All Dogs Go to Kevin: How Pet Loss Made Author Dr. Jessica Vogelsang a Better Vet
Published on July 13, 2015
When Dr. Jessica Vogelsang’s beloved Golden Retriever, Emmett, died, her daughter and son were just 4 and 2 years old. The children had known Emmett was sick, but Dr. Vogelsang (or Dr. V, as she’s known on her blog, Pawcurious) wasn’t sure how to best explain that Emmett would pass away by the time the kids got home from preschool.
So like many pet-owning parents of young children, she waited until Emmett was gone before telling them he’d died, explaining that he’d gone to heaven. Her son, Zach, misheard her, thinking she said Emmett had gone to Kevin.
Although Emmett’s passing marked a heartbreaking day in the Vogelsang household, an idea took hold in Dr. V’s mind, and her first book, All Dogs Go to Kevin: Everything Three Dogs Taught Me (That I Didn’t Learn in Veterinary School) was born. (Emmett’s death also helped her recognize that there were definitely better ways to explain a pet’s passing to children.)
Dr. V weaves in humorous tales of awkward adolescence as a New England child suddenly transplanted into the California sunshine alongside her experience as an underprepared veterinary student, while also sharing stories from her years as a newly minted vet and a brand-new mom.
Vetstreet: Your book title includes a name — Kevin — because of your son’s misunderstanding of where you said Emmett went when he died. But there’s more to it than that, right?
Dr. Jessica Vogelsang: When Zach misheard me, it turned into this whole joke on the blog — that someone named Kevin was running around stealing our pets. But a couple years later, I had a real-life friend named Kevin who died from pneumonia. Kevin was this gregarious single guy, always the life of the party, and he’s the type who would be up there with all the dogs, hitting on the hot angels. I really like the idea of Kevin being up in heaven, taking good care of the dogs.
Vetstreet: Who are the three dogs you refer to in the title?
Dr. V: Taffy was a neurotic Lhasa Apso mix I got as a kid. I was extremely shy and introverted, and my mom was hoping she’d be a way to help me meet and bond with other kids after we moved to California. Turned out, Taffy was also shy and introverted, and it drove my mom nuts that we’d just stay inside together and read in my room. I was having a really hard time fitting in, so to be able to come home from a long day where I felt like I was from a different planet, then have Taffy accept me, it was just what I needed.
Emmett came into my life shortly after I started at a veterinary practice. He was an extremely confident dog and a great therapist. When I had my daughter, he ended up really helping me with my postpartum depression. Being a new mom is really isolating, and people don’t always recognize that; often they shy away, because it’s uncomfortable, but dogs don’t do that — they get in your face and lick you.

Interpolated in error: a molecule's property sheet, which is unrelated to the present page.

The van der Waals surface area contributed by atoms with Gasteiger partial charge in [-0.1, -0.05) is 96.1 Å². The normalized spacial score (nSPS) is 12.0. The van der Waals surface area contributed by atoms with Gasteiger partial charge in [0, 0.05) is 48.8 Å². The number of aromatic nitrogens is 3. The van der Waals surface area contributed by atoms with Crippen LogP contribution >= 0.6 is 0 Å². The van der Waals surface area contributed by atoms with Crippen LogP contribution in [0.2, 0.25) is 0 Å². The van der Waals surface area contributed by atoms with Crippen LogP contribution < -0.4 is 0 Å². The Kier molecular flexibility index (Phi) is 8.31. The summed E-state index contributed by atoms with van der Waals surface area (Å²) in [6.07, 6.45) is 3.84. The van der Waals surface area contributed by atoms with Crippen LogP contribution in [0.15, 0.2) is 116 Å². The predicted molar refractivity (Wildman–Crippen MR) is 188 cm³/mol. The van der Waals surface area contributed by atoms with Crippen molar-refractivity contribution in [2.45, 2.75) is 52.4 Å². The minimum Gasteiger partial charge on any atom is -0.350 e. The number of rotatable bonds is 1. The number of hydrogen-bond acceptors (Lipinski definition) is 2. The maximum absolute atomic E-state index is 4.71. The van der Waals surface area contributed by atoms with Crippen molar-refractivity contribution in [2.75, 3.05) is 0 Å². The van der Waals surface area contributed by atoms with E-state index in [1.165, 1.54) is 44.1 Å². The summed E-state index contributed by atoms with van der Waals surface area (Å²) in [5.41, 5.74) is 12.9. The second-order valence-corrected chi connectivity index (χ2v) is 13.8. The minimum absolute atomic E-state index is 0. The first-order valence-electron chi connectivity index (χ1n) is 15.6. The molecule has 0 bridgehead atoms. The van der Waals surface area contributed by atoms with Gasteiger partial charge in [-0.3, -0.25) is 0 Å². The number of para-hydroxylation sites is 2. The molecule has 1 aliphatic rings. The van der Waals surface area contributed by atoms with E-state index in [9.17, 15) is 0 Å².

Kekoa died while I was coming up with the book proposal, and I had an epiphany that she needed to be a part of [the book]. She was just a nutty, awkward senior Lab with serious separation anxiety. Initially, I spent so much time and money trying to undo the damage nine years of bad owners and scary experiences had done, but then I stopped and celebrated her for the lovely dog she was. She taught me that we’ve got to laugh at ourselves and our quirks.
Vetstreet: You mention other noteworthy animals (and owners) in the book. What’s one lesson you learned from the animals you treated?
Dr. V: One of the ways the dogs — both mine and some of the dogs I treated — made me a better vet was to help me think about compassion for owners, as well as pets. I realized I had to look at every family as a unit, not just a dog attached to a person you had to barrel through to treat the dog.
[Veterinarians] don’t always have the ability to spend a lot of time talking with clients, but when you do get [that chance], it creates a great relationship that helps you, the client and the pet. Trust is built on compassion; dogs are tremendous teachers of compassion.
Vetstreet: You now work in a home hospice and euthanasia practice. How does your experience there tie in with the underlying message of your book?
Dr. V: Saying goodbye to Emmett in my own home was what drew me into hospice, and my hospice work has taught me that, even in death, our pets are teaching us a lesson. People are scared of death, and they want to shove it in a corner, but what they really fear is seeing their loved ones suffer. Pet hospice lets me help people understand that death doesn’t have to be a painful process.
Vetstreet: And that experience helped you in a recent personal situation?
Dr. V: Yes, I just went through all of this with my mom. She was sick and had a hard time articulating to medical professionals that she didn’t want treatment — there was no possible cure, and she didn’t want to waste time in the hospital. Her doctors didn’t want to hear that, but I had her back. And while we only had two months, she didn’t spend it suffering. We spent it together, watching hot air balloons and Harry Potter.
All those dogs taught me an amazing lesson: to focus on the time we had together and not the end itself. The struggles and trauma people experience [in end-of-life situations] are often because they’re busy putting off death rather than appreciating life. To be able to enjoy the time you have left together is a truly powerful gift, not only for pets, but for any loved ones.
More on Vetstreet:
- What Pet Owners Do That Drives Vets Crazy
- A Vet’s View of Home Euthanasia for Pets
- End-of-Life Care: How to Help Pets and Owners
- 5 Best Dog Breeds for Your Golden Years
- Why Does My Dog Lean on Me?